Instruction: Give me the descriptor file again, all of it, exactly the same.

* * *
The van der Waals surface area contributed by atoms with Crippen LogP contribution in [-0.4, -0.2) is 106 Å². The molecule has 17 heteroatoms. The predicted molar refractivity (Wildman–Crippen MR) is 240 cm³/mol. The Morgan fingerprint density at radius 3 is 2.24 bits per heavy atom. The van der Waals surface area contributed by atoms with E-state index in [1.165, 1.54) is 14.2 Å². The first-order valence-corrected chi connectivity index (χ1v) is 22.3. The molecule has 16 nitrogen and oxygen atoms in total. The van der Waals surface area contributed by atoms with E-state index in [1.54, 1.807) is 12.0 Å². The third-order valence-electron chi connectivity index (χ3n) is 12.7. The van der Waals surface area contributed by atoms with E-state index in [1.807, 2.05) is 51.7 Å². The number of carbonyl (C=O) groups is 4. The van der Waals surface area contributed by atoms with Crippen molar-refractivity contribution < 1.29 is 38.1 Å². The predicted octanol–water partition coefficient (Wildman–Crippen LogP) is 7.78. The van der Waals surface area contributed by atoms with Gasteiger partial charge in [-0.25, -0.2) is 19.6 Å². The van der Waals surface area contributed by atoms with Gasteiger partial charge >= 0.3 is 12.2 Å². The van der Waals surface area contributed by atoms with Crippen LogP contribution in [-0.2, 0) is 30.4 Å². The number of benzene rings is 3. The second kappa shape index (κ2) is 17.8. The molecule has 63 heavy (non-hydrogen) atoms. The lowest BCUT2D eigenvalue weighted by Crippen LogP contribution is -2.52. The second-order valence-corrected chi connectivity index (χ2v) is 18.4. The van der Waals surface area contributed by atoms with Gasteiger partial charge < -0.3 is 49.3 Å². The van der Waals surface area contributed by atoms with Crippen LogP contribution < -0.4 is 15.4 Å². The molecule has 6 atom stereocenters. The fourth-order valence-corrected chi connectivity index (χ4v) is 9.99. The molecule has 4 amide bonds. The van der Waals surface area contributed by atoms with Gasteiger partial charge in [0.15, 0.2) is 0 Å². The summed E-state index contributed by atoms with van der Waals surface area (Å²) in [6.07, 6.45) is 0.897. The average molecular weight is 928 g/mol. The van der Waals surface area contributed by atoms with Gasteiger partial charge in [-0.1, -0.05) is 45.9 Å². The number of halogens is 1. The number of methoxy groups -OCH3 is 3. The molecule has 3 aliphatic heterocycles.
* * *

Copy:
The van der Waals surface area contributed by atoms with Crippen LogP contribution in [-0.4, -0.2) is 106 Å². The molecule has 17 heteroatoms. The predicted molar refractivity (Wildman–Crippen MR) is 240 cm³/mol. The Morgan fingerprint density at radius 3 is 2.24 bits per heavy atom. The van der Waals surface area contributed by atoms with E-state index in [1.165, 1.54) is 14.2 Å². The first-order valence-corrected chi connectivity index (χ1v) is 22.3. The molecule has 16 nitrogen and oxygen atoms in total. The van der Waals surface area contributed by atoms with E-state index in [1.54, 1.807) is 12.0 Å². The third-order valence-electron chi connectivity index (χ3n) is 12.7. The van der Waals surface area contributed by atoms with E-state index in [1.807, 2.05) is 51.7 Å². The number of carbonyl (C=O) groups is 4. The van der Waals surface area contributed by atoms with Crippen molar-refractivity contribution < 1.29 is 38.1 Å². The predicted octanol–water partition coefficient (Wildman–Crippen LogP) is 7.78. The van der Waals surface area contributed by atoms with Gasteiger partial charge in [-0.25, -0.2) is 19.6 Å². The van der Waals surface area contributed by atoms with Gasteiger partial charge >= 0.3 is 12.2 Å². The van der Waals surface area contributed by atoms with Crippen LogP contribution in [-0.2, 0) is 30.4 Å². The number of benzene rings is 3. The second kappa shape index (κ2) is 17.8. The molecule has 63 heavy (non-hydrogen) atoms. The lowest BCUT2D eigenvalue weighted by Crippen LogP contribution is -2.52. The second-order valence-corrected chi connectivity index (χ2v) is 18.4. The van der Waals surface area contributed by atoms with Gasteiger partial charge < -0.3 is 49.3 Å². The van der Waals surface area contributed by atoms with Crippen LogP contribution < -0.4 is 15.4 Å². The molecule has 6 atom stereocenters. The fourth-order valence-corrected chi connectivity index (χ4v) is 9.99. The molecule has 4 amide bonds. The van der Waals surface area contributed by atoms with Gasteiger partial charge in [0.15, 0.2) is 0 Å². The summed E-state index contributed by atoms with van der Waals surface area (Å²) in [6.07, 6.45) is 0.897. The average molecular weight is 928 g/mol. The van der Waals surface area contributed by atoms with Gasteiger partial charge in [-0.1, -0.05) is 45.9 Å². The number of halogens is 1. The number of methoxy groups -OCH3 is 3. The molecule has 3 aliphatic heterocycles.